In 1916 Albert Bacon Pratt of Lyndon, Vermont was issued patent No. 1183492
for a "gun adapted to be mounted on and fired from the head of the marksman." The wearer fired the gun by blowing into a tube. Most of Pratt's patent application is fairly dry and technical, but here he offers his thoughts on some of the advantages of his invention:
The weapon described has many advantages. The gun is automatically aimed unconsciously and incidentally to the turning of the head of the marksman in the direction of the target. In self-protection, one immediately, instinctively turns the head in the direction of attack to see the enemy, or, in hunting, toward any sound made by nearby game. Thus the gun is automatically directed toward the mark in the course of the first instinctive movement. With the gun thus aimed, the only further operation necessary to fire the same is to blow through the tube and thereby expand the bulb and operate the trigger. This is accomplished entirely from the head of the marksman, leaving his hands and feet free further to defend himself or for other purposes as desired. Under some circumstances the gun can be fired not only without the use of the hands and feet, but also without the use of the eyes of the marksman. For example, in hunting at night if an animal made a sound in underbrush, the head of the marksman would be instinctively turned in the direction of the sound and then the gun would be fired, without the use of the eyes of the marksman.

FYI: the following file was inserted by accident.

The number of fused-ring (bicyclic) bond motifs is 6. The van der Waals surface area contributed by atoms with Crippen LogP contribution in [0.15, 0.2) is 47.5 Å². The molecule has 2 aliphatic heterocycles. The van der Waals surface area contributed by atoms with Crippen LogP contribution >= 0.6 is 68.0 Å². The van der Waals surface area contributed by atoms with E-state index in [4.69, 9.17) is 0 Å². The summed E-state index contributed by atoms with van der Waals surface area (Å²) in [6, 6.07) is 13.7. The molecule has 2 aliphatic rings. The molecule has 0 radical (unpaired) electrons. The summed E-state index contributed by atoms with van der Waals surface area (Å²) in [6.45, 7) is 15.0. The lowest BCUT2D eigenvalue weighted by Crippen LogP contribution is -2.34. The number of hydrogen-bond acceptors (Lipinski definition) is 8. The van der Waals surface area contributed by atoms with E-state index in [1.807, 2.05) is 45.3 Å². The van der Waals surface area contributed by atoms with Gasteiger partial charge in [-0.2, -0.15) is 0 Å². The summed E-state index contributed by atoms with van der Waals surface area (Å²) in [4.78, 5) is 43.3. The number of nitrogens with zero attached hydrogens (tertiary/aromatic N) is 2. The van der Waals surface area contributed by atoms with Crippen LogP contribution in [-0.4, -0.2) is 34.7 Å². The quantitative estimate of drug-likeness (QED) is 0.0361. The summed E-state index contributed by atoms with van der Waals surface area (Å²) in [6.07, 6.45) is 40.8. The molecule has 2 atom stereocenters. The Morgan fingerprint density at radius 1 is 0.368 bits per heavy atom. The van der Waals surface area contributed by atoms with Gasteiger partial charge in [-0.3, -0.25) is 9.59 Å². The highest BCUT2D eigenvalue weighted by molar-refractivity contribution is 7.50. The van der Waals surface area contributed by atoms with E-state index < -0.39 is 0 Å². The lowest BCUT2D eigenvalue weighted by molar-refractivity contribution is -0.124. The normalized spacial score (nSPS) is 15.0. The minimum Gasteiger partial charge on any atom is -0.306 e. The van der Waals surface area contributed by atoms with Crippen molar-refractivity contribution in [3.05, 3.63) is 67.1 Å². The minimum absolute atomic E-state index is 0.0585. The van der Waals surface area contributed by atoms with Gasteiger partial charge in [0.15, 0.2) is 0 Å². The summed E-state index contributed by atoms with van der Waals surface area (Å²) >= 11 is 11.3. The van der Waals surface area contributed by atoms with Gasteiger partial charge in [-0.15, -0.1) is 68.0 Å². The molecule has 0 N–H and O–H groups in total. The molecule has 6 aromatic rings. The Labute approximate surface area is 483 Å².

Pratt then points out that his invention is useful not only in combat, but also in the kitchen:
The crown section of the helmet when detached from the base of the helmet may be inverted and used as a cooking utensil, the elongated hood projecting therefrom for protecting the barrel of the gun serving as the handle therefor.
Pratt claimed he had solved the problem of recoil:
The "blow-back" causes the breech-bolt to retreat and automatically cock the hammer, but the strong spring back of the breech-bolt forces the same so quickly forward again following the recoil, that the two movements naturalize one another so promptly that no discomfort to the wearer results from the recoil.
But I suspect he didn't have all the bugs ironed out, which must be why such a useful invention never caught on.